International Christian Concern (ICC) has learned that the Lahore High Court has acquitted Imran Ghafur Masih, a Christian sentenced to life in prison under Pakistan's blasphemy laws. According to Imran's family, they have moved into hiding following the acquittal due to potential threats from extremists.
On Dec. 15, the Lahore High Court acquitted Imran after he spent more than 10 years in prison for allegedly committing blasphemy. The development came as a shock to Imran's family.
"It is a day of resurrection for us," Naveed Masih, Imran's brother, told ICC. "God has heard our cry, and we are very thankful to Him. It's a Christmas gift for us."
On July 1, 2009, Imran was cleaning his family's bookshop in Hajweri town, located in Faisalabad. He was about to burn some trash he collected, which included some old books and papers, when he came across a textbook with Arabic writing. Concerned that the book contained religious writings, Imran consulted Hajji Liaquat Ali, his Muslim neighbor.
Ali told Imran to burn the book, so Imran threw it into the fire and walked away. When the book was partially burned, Ali returned and pulled it out of the fire. Ali used this partially burned book to falsely accuse Imran of burning a Quran. According to Imran's family, Ali wanted the storefront leased to the family's bookshop to expand his building materials business located next door.
News of the incident soon spread to local mosques, which made announcements over their PA systems. A mob of approximately 400 enraged Muslims gathered at Imran's home. The mob beat Imran, along with his brother, Naveed, and father, Ghafur, before dousing the Christians with paraffin in an attempt to burn them alive.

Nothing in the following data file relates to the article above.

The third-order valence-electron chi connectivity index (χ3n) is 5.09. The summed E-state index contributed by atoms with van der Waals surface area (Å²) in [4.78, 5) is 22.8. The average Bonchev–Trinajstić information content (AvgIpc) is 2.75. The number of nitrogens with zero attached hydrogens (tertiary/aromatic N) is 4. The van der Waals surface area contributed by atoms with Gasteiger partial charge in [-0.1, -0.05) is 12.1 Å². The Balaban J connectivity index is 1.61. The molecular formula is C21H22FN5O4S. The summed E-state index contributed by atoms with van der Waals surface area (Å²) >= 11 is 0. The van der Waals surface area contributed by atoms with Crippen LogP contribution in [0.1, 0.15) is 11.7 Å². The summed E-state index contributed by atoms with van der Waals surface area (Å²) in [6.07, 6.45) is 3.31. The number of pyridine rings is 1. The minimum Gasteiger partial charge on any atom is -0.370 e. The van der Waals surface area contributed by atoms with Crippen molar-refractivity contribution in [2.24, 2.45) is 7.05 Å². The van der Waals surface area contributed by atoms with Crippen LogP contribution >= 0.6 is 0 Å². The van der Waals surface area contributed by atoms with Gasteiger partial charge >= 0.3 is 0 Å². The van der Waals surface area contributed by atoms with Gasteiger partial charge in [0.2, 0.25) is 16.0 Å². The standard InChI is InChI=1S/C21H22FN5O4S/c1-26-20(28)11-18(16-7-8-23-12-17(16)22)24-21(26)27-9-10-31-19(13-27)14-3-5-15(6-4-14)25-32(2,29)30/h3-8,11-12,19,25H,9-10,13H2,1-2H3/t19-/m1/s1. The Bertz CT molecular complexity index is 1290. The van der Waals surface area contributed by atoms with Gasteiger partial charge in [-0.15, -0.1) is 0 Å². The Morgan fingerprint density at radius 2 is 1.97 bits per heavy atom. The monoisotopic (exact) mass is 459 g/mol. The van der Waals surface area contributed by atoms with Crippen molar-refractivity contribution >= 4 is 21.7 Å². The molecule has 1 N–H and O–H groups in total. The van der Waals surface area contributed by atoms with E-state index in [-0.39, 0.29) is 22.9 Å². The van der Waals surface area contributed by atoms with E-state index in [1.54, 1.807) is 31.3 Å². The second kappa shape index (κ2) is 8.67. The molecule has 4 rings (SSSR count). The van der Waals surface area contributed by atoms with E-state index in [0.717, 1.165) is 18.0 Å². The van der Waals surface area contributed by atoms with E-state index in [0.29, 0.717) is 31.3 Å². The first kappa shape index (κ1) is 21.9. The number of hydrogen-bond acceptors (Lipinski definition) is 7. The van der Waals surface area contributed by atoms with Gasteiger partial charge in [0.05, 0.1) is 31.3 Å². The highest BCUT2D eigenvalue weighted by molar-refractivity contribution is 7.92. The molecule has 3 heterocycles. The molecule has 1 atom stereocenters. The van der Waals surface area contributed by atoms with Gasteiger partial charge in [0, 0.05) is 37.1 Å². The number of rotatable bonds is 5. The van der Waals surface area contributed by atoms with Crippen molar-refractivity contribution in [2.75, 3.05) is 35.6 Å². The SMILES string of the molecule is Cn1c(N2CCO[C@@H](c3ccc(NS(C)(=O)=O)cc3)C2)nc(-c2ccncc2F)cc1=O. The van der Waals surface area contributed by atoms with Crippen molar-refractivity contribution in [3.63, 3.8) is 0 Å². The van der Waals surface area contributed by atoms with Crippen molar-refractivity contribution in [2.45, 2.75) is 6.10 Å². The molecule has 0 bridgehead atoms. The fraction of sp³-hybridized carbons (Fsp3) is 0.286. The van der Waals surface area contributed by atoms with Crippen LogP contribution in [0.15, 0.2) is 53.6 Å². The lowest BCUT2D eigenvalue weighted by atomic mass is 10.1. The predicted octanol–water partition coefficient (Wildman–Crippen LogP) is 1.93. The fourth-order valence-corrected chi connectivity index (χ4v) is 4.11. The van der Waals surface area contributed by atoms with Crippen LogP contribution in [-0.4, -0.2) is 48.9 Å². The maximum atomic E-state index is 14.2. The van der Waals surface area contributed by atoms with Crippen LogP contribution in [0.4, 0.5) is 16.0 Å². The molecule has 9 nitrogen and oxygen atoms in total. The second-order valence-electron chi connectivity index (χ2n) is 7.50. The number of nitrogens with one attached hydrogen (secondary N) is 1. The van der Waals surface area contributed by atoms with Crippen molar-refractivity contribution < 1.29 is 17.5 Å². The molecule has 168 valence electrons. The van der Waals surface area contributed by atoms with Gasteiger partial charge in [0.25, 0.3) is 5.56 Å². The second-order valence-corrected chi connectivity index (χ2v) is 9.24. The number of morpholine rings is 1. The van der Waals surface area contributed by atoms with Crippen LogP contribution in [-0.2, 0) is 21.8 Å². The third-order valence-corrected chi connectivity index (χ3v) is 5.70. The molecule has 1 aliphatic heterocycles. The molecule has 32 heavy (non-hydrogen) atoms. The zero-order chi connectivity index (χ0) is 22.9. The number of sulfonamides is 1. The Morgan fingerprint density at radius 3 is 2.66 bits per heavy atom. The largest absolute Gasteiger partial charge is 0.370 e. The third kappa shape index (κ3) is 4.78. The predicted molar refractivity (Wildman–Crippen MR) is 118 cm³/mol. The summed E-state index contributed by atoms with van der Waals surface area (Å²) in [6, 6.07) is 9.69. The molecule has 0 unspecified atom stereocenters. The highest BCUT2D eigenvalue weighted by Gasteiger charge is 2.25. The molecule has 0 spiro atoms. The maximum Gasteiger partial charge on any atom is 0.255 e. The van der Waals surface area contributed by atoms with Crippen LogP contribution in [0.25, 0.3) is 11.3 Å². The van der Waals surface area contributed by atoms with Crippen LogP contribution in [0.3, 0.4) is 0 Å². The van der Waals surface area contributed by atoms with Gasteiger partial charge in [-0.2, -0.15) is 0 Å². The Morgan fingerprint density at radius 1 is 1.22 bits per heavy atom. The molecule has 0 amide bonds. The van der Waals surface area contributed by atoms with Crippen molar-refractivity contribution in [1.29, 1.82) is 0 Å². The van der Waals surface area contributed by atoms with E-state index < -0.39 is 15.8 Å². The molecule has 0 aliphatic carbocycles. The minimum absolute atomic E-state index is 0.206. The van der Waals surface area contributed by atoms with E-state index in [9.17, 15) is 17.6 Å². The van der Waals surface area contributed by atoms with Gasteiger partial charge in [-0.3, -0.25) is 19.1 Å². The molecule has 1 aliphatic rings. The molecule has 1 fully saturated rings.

Local police intervened, arrested Imran and took him to the police station. A mob of 1,000 reportedly gathered outside of the police station and demanded Imran be handed to them. The mob chanted, "Hang him who disgraces the Holy Quran ... Christians are dogs. Imran is a dog." Police soon registered a blasphemy case against Imran and copies of the charges were distributed to the mob.
On Jan. 11, 2010, the Sessions Court of Faisalabad sentenced Imran to life in prison and a fine of 100,000 rupees under Sections 295-A and 295-B of Pakistan's blasphemy laws. Imran's case was appealed to the Lahore High Court, but was postponed nearly 70 times over the course of the next 10 years. According to Imran's lawyer, the appeal passed through the offices of at least 10 justices.
"We went through a very painful time during Imran's imprisonment," Naveed told ICC. "Imran lost his parents and was not allowed to attend the funeral. We lost our business and jobs which has affected our children's education and future. We have not seen any happiness during these years."
In Pakistan, false accusations of blasphemy are common and often motivated by personal vendettas or religious hatred. Accusations are highly inflammatory and have the potential to spark mob lynchings, vigilante murders and mass protests. Currently, 24 Christians are imprisoned on blasphemy charges in Pakistan. These 24 Christians are defendants in 21 blasphemy cases represented at various levels of the judicial process in Pakistan.
ICC's Regional Manager for South Asia, William Stark, said, "We here at International Christian Concern are happy to see Imran Masih finally acquitted and released after more than 10 years in prison. It is great to see such a prolonged blasphemy case justly resolved at the high court level in Pakistan. However, we remain deeply concerned for the safety of Imran and his family. Extremists in Pakistan are known to target individuals accused of religious crimes, like blasphemy, even after they have been acquitted. The abuse of Pakistan's blasphemy laws must be curbed and false allegations must be rooted out and punished. Too often these laws have been a tool in the hands of extremists seeking to stir up religiously motivated violence against minorities. Without reform, religious minorities will continue to face false blasphemy accusations and the violence that often accompanies these accusations."
This post originally appeared at persecution.org.
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